Canadian Space Agency astronaut Julie Payette (front) waves as she joins the crew of the space shuttle Endeavour STS-127 as they walk out to the astrovan July 13, 2009 at Kennedy Space Center in Florida

Canadian Space Agency astronaut Julie Payette (front) waves as she joins the crew of the space shuttle Endeavour STS-127 as they walk out to the astrovan July 13, 2009 at Kennedy Space Center in Florida.
Photo Credit: GI / STAN HONDA

Canadian Space Agency seeks more female applicants

The Canadian Space Agency is looking for the next Julie Payette or Roberta Bondar and is encouraging more women to apply to follow in their footsteps.

Ever since the agency kicked off its recruitment drive in June to find Canada’s two new astronauts, it has received more than 3,300 applications, but less than third are from female applicants.

To encourage more women to apply, the agency has reached out to professional associations and organizations that have large female membership such as nursing, mathematics, physics and biology, said Karl Saad, the space agency’s project manager.

“We’ve targeted those organizations to make sure that the word goes out to the members to know that the career of the astronaut is open to women,” Saad said in a phone interview with Radio Canada International.

Astronaut applications map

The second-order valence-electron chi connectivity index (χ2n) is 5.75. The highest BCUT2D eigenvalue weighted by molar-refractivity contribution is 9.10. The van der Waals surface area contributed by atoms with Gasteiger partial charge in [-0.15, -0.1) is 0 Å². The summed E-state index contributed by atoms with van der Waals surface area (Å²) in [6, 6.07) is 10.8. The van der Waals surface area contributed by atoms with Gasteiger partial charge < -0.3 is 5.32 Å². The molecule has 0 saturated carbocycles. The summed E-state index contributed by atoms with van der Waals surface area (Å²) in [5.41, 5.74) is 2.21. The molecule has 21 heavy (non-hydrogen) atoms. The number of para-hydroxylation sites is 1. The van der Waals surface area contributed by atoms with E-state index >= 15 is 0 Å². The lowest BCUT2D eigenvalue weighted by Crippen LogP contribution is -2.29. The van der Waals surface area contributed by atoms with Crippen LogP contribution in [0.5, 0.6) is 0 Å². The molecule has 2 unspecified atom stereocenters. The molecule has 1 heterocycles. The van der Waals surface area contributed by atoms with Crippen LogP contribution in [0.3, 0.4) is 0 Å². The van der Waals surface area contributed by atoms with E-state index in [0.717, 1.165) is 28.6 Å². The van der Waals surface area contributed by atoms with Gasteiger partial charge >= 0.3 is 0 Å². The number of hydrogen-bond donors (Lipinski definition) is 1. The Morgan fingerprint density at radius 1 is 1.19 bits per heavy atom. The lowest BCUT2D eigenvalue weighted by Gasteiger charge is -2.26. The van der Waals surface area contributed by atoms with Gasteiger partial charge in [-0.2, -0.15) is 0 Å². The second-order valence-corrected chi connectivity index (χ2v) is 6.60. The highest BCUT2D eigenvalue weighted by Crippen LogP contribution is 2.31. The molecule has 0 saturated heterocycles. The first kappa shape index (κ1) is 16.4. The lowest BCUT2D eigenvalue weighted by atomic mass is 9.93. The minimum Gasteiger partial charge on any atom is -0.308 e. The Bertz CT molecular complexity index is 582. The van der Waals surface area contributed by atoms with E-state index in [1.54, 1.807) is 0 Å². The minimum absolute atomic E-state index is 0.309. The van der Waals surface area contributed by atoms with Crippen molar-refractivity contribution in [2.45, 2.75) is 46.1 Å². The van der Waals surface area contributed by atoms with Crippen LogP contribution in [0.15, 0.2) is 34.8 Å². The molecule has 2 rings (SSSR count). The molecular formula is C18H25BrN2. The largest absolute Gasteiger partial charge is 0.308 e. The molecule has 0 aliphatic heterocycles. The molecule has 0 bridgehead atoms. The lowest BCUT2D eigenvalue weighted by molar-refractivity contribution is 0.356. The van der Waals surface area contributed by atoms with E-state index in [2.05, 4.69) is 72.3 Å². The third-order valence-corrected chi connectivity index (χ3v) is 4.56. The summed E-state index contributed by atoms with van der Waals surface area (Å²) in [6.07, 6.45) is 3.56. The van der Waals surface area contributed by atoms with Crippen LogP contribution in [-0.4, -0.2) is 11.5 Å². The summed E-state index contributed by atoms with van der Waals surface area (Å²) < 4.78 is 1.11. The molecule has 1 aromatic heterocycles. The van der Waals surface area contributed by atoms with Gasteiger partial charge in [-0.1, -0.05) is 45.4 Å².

According to CSA statistics released on July 6, Ontario is the leading home province for astronaut hopefuls (35.3 per cent), followed by Quebec (21.9 per cent), Alberta (11.7 per cent) and British Columbia (11.2 per cent).

If you’re interested in trying your luck at becoming the next astronaut, there is still some time. Applications will be accepted until Aug. 15. Candidates are invited to apply on the Canadian Space Agency website.

‘Rigorous selection process’

 CSA Astronaut David Saint-Jacques during his first spacewalk training at NASA’s Neutral Buoyancy Laboratory (NBL) in Houston, Texas.
CSA Astronaut David Saint-Jacques during his first spacewalk training at NASA’s Neutral Buoyancy Laboratory (NBL) in Houston, Texas. © NASA

Candidates of any gender must have a bachelor’s degree in science or engineering and/or a doctorate in medicine or dentistry.

Applicants must also meet very stringent medical requirements and be in excellent health, the agency said.

Selected applicants will be required to undergo CSA medical examinations, which include the following requirements:

  • Height: Between 149.5 cm and 190.5 cm
  • Weight: Between 50 kg and 95 kg
  • Visual acuity: 20/20 (6/6) or better in each eye, with or without correction.
  • Blood pressure: Not higher than 140/90 mm Hg, measured in a sitting position.
  • Auditory acuity: Normal hearing (do not suffer from a chronic or recurring auditory condition).
 CSA Astronauts David Saint-Jacques (left) and Jeremy Hansen during trauma response training at McGill University’s Medical Simulation Centre in Montreal, Quebec.
CSA Astronauts David Saint-Jacques (left) and Jeremy Hansen during trauma response training at McGill University’s Medical Simulation Centre in Montreal, Quebec. © Canadian Space Agency

Candidates who make it past the first round will take part in a “rigorous selection process” lasting almost a year that involves a battery of physical and mental fitness tests and interviews, the agency said.

In 2009, the CSA chose David Saint-Jacques of Quebec City and Jeremy Hansen of London, Ontario, to be Canada’s next astronauts.

In May the space agency announced that Saint-Jacques, 46, has been booked on a Russian Soyuz rocket that blasts off for the International Space Station in November 2018. Hansen, 40, is expected to fly into space by 2024.

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